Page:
05: Fatherhood cont’d

with 2 comments

The Problem

The primary problem with these two books is the expectations they outline. For example, James and Thomas are developmentalists, which means they expect boys to develop through distinct phases on their journey to adulthood. Certainly, they at least pay lip service to the fact that not all boys will go through the same stages of development at the same time, and that the stages are fluid in nature. However, there remains a clear assumption that in general boys develop in certain ways. The problem here, of course, is that such assumptions establish a norm, and if boys do not adhere to it then they become, by default, abnormal.

The other thing to notice about these developmental stages is that they themselves are constructed via the lens of conspiracy assumptions about masculinity. We read of the Explorer, the Individual, the Wanderer and the Warrior. Note how all these are typical conspiracy-like signifiers for masculinity. Now, the logic of the conspiracy will tell us this is because that’s the way masculinity is. But even if we acknowledge that there are distinct stages in boys’ development, my feeling is that if you looked at the range of behaviors demonstrated in any one of those stages there would be other ways of describing them that did not employ such explicit “masculine” assumptions. For example if instead of “Explorer,” we had “discovering connections between things” we have something that works along similar lines, but with a less mono-gendered nature (connections typically being considered a “feminine” trait). In a similar way, the “Individual” could be “discovering self,” the “Wanderer” and could be “developing intuition.” I’m just thinking on the fly with these examples, but no doubt there are a variety of different ways such stages could be described if we think creatively, and many of them would not feed into those assumptions about masculinity.

And, of course, those stages may just not exist with the certainty these authors suggest. Just like the problem with Venus and Mars, when we come to expect a certain thing, we tend to start seeing it, whether or not it’s really there. It is a useful exercise to consider this on a continual basis with all things: am I seeing things the way they really are, or am I seeing them the way I am being told to see them? Keep that in mind the next time you watch the news, have a meeting, go on a date or even shopping. You might be surprised how easy it is to scratch away the veneer of consensus reality and expose the “real” world beneath. This is where the great explorations of the 21st century will be: not in distant and extraordinary places, but in our immediate and everyday surrounds, but viewed minus the conspiratorial blinkers.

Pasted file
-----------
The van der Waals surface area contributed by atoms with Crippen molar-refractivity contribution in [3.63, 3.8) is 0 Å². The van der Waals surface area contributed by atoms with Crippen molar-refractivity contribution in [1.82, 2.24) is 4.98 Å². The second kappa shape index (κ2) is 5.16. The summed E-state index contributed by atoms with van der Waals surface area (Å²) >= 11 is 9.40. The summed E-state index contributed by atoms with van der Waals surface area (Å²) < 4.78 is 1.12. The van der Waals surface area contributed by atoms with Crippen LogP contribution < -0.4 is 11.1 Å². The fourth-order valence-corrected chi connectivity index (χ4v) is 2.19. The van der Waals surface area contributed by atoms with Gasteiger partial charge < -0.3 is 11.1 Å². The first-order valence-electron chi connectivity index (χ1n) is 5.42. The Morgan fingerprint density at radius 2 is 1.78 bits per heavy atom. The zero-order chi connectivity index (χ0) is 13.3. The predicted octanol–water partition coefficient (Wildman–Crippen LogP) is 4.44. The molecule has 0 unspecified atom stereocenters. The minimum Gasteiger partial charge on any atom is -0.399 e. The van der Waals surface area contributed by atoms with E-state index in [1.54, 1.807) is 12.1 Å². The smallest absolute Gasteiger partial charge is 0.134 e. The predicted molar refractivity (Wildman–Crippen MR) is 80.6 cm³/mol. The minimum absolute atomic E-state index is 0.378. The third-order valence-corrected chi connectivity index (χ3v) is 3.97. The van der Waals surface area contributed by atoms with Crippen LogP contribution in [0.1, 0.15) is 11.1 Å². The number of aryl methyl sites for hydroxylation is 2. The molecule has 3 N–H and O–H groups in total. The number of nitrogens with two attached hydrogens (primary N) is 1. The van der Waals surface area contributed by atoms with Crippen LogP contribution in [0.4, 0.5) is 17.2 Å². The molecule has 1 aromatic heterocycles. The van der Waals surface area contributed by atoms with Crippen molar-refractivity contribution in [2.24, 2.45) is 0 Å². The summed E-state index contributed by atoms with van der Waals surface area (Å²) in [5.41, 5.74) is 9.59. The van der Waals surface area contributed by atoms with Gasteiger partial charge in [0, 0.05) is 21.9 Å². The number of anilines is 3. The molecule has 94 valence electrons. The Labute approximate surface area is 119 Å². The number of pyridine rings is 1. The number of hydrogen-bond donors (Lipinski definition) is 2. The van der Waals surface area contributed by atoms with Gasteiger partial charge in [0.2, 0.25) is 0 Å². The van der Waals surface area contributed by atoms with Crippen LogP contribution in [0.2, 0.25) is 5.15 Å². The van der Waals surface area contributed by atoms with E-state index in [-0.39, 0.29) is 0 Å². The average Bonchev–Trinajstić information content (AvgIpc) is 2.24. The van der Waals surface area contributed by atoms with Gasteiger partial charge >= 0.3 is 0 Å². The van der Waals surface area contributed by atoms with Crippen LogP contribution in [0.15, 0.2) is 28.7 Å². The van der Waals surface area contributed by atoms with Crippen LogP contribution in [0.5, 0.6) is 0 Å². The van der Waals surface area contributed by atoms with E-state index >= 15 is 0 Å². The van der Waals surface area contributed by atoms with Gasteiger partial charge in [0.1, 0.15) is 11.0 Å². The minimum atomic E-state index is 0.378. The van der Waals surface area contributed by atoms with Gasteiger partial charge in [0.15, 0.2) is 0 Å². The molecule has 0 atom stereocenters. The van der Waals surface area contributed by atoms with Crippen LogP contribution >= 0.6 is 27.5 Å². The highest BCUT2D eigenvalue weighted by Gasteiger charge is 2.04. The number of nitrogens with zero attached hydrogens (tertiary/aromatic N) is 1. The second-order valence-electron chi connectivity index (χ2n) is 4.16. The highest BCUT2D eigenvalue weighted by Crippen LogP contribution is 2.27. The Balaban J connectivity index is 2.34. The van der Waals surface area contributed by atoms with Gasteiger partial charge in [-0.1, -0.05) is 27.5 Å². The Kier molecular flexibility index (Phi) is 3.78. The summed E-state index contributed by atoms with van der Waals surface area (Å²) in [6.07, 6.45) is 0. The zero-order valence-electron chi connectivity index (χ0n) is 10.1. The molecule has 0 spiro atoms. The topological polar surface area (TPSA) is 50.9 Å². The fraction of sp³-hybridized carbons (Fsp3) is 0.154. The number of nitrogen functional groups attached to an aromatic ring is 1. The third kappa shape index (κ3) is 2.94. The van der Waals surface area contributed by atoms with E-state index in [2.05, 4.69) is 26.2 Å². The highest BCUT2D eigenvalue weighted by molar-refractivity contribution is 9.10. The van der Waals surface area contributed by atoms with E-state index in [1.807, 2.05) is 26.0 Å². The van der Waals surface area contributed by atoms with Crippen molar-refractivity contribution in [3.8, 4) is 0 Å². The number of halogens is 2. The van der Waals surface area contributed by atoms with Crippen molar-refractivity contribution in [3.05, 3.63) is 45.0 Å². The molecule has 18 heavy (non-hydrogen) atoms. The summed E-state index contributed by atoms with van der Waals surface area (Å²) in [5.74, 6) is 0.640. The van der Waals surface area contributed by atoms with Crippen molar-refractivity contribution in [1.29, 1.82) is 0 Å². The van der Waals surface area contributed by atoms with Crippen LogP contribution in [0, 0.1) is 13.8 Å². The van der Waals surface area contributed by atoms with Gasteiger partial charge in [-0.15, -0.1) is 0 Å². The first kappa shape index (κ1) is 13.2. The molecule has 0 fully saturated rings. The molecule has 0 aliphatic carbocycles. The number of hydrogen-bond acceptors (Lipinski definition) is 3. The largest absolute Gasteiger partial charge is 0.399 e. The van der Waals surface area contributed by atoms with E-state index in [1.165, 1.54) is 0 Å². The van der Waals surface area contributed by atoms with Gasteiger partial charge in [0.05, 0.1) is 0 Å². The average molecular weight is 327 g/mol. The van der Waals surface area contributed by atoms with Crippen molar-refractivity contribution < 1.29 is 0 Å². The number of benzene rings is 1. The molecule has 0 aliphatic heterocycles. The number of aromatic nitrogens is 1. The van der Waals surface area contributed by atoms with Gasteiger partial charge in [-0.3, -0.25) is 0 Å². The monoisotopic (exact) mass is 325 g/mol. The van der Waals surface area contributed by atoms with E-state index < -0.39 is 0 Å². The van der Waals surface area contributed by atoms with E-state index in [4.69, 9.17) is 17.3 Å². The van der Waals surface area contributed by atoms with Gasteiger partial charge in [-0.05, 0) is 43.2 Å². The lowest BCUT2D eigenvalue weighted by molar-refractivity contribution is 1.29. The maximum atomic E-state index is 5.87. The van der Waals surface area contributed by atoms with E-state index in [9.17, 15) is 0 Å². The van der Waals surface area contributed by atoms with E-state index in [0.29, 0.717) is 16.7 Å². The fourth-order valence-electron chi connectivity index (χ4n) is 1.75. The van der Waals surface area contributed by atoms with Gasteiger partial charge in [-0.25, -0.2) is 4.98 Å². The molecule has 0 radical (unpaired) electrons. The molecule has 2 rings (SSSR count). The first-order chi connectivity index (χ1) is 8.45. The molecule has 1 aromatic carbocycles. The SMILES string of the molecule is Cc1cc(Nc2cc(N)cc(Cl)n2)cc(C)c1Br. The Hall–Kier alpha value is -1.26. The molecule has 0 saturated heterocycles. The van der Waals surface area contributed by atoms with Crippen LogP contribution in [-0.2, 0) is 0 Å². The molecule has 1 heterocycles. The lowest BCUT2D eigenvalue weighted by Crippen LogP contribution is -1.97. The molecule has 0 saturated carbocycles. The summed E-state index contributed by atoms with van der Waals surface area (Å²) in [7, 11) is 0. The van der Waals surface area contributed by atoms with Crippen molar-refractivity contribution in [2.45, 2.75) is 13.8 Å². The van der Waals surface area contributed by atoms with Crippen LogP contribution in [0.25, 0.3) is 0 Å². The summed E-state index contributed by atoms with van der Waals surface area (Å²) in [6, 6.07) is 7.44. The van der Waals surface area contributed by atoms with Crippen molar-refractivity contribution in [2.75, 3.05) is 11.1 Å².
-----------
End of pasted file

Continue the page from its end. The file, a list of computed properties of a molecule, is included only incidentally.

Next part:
If these stages are problematic then so, of course, are the suggestions offered by these authors about how to best serve them. Certainly, if a stereotypically masculine stage is identified, then all those suggestions about outdoor activities and watching movies about cowboys and Indians seem appropriate. But if a stage is defined in altogether different ways, then equally different suggestions are required. You might need activities that engage emotional rather than spatial intelligence, and movies the feed aspirations to be a designer or priest rather than a forest ranger. Instead of following a prescriptive path about boyhood, it will be necessary to actually get to know the boy in question and respond to rather than shape his characteristics. The alternative, as suggested by the conspiracy, is a self-fulfilling prophecy: either typical masculine traits are mapped on to the boy to the point where he feels these are “natural” interests (thus perpetuating the conspiracy), or the boy is alienated by this process and becomes one of the less powerful men who are dominated in the conspiracy (and given the conspiracy requires such people over which to assert power, this also perpetuates the conspiracy).



Written by Joseph Gelfer

June 14, 2011 at 1:38 pm

2 Responses

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  1. You should refer to this site on natural masculinity written by an Indian. Kindly give your views on this blog,it is interesting as it exposes a lot of masculine facades.

    Tom Jacks

    April 9, 2013 at 1:30 am

  2. You should refer to this site on natural masculinity written by an Indian. Kindly give your views on this blog,it is interesting as it exposes a lot of masculine facades.

    Tom Jacks

    April 9, 2013 at 1:29 am

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